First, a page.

Pesticide Spray Drift Evaluation
The agency has the authority to request additional information to address chemical-specific data gaps critical to the adequate assessment of human health and environmental exposure.
How does the EPA establish the acceptable daily intake of pesticides?
Where pesticides may be used on food or crops used to feed animals, the EPA sets tolerances, also known as maximum residue levels, for the amount of the pesticide that can legally remain in or on foods. It is important to note that the tolerance, or maximum legal residue, is not the same as an “acceptable daily intake.” When establishing the tolerance, the agency determines the maximum residue that can be expected based on the proposed use, and then makes sure it is a safe level after taking into consideration all other uses of that chemical, plus other potential sources of exposure.
For more information on pesticide tolerances, see www.epa.gov/pesticides/regulating/tolerances.htm. For information on how EPA sets these tolerances, go to www.epa.gov/pesticides/factsheets/stprf.htm.
How often do pesticides need to be re-evaluated?
The Federal Insecticide, Fungicide, and Rodenticide Act (FIFRA), the primary federal law that governs the regulation of pesticides, requires EPA to reevaluate registered pesticides at least every 15 years. See http://www2.epa.gov/pesticide-reevaluation
What obligations do chemical manufacturers have on the review process?
In passing FIFRA, Congress placed the obligation on the pesticide manufacturer rather than EPA and taxpayers to develop and fund data development in support of pesticide licensing decisions. In order to gather sufficient information for its determinations, EPA requires more than 100 different scientific studies and tests from applicants.
But EPA does not rely on registrant generated studies alone. In addition those studies, EPA scientists review studies from peer-reviewed scientific journals and data from a wide variety of sources, including other governments and academia. In this way, they identify hazards and characterize risks to ensure that decisions are informed by the best science available (see:http://www.epa.gov/pesticides/science/literature-studies.html)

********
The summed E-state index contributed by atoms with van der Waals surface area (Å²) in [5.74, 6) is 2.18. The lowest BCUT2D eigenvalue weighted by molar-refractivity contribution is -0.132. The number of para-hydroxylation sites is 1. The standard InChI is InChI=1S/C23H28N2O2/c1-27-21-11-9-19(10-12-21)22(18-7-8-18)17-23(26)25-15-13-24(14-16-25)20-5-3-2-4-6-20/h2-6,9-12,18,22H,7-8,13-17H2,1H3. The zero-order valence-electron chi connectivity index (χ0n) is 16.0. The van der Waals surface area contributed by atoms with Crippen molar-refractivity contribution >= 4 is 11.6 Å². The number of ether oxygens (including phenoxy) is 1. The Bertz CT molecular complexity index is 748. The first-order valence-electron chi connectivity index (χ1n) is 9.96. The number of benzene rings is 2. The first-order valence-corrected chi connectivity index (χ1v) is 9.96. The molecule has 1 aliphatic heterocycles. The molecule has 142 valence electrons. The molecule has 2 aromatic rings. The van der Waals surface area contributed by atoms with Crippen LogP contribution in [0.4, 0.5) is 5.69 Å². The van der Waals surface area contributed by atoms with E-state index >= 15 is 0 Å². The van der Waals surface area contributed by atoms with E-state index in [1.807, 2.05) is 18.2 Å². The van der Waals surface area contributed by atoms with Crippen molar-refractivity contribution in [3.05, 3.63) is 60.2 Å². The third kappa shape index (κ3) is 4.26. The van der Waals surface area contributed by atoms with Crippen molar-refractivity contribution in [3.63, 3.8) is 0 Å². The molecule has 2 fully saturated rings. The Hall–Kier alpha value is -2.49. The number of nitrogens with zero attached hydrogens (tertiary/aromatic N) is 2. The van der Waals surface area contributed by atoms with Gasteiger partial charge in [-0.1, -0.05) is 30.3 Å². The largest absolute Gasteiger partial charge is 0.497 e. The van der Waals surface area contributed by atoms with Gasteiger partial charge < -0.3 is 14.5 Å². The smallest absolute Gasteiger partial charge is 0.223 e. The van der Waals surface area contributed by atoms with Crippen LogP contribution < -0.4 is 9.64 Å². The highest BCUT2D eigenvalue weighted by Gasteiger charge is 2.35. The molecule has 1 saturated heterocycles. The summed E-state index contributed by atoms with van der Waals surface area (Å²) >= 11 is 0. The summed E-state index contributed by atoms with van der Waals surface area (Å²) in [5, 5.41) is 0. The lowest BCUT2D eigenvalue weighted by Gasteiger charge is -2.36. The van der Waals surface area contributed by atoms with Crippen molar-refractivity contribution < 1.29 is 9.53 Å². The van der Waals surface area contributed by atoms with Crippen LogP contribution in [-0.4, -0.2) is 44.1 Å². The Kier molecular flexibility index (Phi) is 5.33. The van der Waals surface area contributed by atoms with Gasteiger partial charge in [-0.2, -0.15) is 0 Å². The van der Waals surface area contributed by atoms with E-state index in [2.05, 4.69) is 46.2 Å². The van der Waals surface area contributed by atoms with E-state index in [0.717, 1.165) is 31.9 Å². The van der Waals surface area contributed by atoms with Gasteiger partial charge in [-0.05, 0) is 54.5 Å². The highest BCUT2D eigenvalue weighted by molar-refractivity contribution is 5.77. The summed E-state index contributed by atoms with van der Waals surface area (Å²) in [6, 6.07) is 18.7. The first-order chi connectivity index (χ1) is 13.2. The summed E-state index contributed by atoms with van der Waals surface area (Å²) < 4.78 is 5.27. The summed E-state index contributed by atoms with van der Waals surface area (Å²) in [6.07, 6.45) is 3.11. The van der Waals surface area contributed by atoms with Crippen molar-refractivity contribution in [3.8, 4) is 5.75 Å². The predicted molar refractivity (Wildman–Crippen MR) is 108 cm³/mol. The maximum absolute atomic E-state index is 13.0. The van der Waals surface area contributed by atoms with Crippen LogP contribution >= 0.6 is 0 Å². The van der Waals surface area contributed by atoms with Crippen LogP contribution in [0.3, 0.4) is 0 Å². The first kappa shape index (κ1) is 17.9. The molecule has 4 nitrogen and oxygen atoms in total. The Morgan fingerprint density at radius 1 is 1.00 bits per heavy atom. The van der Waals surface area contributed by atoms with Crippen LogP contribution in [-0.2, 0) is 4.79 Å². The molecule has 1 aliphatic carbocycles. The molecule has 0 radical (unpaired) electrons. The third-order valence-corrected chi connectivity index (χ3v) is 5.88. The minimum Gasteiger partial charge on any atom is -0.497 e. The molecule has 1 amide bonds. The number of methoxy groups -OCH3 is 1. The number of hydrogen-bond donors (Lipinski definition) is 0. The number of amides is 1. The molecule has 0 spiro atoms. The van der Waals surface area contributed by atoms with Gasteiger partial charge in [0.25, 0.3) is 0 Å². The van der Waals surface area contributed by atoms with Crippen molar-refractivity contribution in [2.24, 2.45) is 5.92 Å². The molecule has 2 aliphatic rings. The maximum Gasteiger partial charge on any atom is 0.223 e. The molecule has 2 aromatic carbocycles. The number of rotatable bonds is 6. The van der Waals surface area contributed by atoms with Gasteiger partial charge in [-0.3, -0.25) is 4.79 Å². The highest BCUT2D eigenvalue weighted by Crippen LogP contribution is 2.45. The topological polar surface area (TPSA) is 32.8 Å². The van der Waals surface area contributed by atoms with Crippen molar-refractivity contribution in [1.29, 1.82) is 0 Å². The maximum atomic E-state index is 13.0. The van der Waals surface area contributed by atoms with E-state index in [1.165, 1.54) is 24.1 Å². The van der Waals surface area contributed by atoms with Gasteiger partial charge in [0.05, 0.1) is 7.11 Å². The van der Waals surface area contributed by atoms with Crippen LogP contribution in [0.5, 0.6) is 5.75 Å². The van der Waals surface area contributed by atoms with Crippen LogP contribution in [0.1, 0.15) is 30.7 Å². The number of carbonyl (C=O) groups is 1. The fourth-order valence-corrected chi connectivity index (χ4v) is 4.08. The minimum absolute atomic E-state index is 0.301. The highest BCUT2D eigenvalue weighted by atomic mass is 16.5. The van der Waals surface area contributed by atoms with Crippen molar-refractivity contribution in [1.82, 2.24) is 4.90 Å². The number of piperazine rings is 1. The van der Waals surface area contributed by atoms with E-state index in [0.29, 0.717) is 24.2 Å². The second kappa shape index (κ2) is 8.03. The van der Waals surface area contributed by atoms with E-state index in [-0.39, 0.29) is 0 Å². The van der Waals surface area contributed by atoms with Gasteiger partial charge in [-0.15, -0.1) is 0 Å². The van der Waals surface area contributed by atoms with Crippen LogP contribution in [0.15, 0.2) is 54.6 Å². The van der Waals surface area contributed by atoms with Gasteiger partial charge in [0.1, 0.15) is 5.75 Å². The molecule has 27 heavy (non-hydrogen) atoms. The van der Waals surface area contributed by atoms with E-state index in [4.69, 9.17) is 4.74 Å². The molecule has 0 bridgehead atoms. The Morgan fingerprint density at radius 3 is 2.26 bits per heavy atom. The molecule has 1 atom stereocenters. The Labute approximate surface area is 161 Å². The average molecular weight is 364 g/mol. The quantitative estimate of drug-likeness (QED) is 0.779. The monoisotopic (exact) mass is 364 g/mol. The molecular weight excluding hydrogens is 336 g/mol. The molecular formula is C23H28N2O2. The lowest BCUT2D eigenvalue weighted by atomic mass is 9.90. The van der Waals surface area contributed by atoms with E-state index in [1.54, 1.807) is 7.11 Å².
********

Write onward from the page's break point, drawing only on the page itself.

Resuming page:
The agency uses these data to conduct risk assessments and determine whether a pesticide meets the statutory standard for registration – that is, whether the pesticide can be used without causing unreasonable adverse effects on human health and the environment and with a reasonable certainty of no harm from dietary and residential exposure.
EPA has strict standards and policies to help ensure that the data it relies on, whether registrant-developed or from another source, represent sound science. For example, EPA has an extensive set of guidelines and protocols that registrants use in developing required data. Once studies are submitted to the agency, EPA scientists conduct extensive analysis of the raw data to ensure that the design of the study is appropriate and that the data are collected and analyzed accurately. EPA scientists also carefully evaluate and consider peer reviewed studies from other sources in our regulatory decisions. When compelling data make it clear that regulatory action must be taken,  EPA responds appropriately.  See our Imprelis web pages: http://www.epa.gov/pesticides/regulating/imprelis.html  as an example. EPA takes regulatory action when the evidence is supported by  the preponderance of data.